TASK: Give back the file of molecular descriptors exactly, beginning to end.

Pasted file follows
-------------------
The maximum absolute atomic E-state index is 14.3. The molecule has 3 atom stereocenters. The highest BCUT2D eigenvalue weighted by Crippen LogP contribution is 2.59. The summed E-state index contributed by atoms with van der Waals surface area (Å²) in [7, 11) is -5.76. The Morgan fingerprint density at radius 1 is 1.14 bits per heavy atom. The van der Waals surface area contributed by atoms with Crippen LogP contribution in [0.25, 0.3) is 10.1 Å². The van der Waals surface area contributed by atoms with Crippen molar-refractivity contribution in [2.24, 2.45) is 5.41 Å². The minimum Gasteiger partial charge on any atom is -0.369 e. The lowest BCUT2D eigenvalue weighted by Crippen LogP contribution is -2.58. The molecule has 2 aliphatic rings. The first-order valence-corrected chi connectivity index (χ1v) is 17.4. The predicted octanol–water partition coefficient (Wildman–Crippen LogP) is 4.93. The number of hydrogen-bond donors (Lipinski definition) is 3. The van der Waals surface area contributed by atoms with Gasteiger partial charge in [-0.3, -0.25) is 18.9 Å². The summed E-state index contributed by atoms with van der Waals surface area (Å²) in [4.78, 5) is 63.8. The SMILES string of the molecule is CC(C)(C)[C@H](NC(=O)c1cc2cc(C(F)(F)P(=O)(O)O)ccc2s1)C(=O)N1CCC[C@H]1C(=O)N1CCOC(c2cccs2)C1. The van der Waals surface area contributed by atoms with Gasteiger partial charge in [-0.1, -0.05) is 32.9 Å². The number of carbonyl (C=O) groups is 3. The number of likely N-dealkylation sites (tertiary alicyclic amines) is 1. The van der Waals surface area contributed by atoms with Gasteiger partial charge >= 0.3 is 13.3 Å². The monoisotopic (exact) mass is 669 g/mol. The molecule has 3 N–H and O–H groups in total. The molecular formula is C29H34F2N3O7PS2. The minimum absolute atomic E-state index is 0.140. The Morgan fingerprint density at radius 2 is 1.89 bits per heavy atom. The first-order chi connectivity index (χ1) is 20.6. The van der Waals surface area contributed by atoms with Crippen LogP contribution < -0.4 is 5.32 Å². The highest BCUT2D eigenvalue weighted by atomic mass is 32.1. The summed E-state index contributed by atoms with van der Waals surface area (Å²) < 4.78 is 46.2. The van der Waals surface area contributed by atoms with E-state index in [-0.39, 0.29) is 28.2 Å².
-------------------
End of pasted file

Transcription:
The maximum absolute atomic E-state index is 14.3. The molecule has 3 atom stereocenters. The highest BCUT2D eigenvalue weighted by Crippen LogP contribution is 2.59. The summed E-state index contributed by atoms with van der Waals surface area (Å²) in [7, 11) is -5.76. The Morgan fingerprint density at radius 1 is 1.14 bits per heavy atom. The van der Waals surface area contributed by atoms with Crippen LogP contribution in [0.25, 0.3) is 10.1 Å². The van der Waals surface area contributed by atoms with Crippen molar-refractivity contribution in [2.24, 2.45) is 5.41 Å². The minimum Gasteiger partial charge on any atom is -0.369 e. The lowest BCUT2D eigenvalue weighted by Crippen LogP contribution is -2.58. The molecule has 2 aliphatic rings. The first-order valence-corrected chi connectivity index (χ1v) is 17.4. The predicted octanol–water partition coefficient (Wildman–Crippen LogP) is 4.93. The number of hydrogen-bond donors (Lipinski definition) is 3. The van der Waals surface area contributed by atoms with Gasteiger partial charge in [-0.3, -0.25) is 18.9 Å². The summed E-state index contributed by atoms with van der Waals surface area (Å²) in [4.78, 5) is 63.8. The SMILES string of the molecule is CC(C)(C)[C@H](NC(=O)c1cc2cc(C(F)(F)P(=O)(O)O)ccc2s1)C(=O)N1CCC[C@H]1C(=O)N1CCOC(c2cccs2)C1. The van der Waals surface area contributed by atoms with Gasteiger partial charge in [-0.1, -0.05) is 32.9 Å². The number of carbonyl (C=O) groups is 3. The number of likely N-dealkylation sites (tertiary alicyclic amines) is 1. The van der Waals surface area contributed by atoms with Gasteiger partial charge >= 0.3 is 13.3 Å². The monoisotopic (exact) mass is 669 g/mol. The molecule has 3 N–H and O–H groups in total. The molecular formula is C29H34F2N3O7PS2. The minimum absolute atomic E-state index is 0.140. The Morgan fingerprint density at radius 2 is 1.89 bits per heavy atom. The first-order chi connectivity index (χ1) is 20.6. The van der Waals surface area contributed by atoms with Crippen LogP contribution < -0.4 is 5.32 Å². The highest BCUT2D eigenvalue weighted by atomic mass is 32.1. The summed E-state index contributed by atoms with van der Waals surface area (Å²) < 4.78 is 46.2. The van der Waals surface area contributed by atoms with E-state index in [-0.39, 0.29) is 28.2 Å².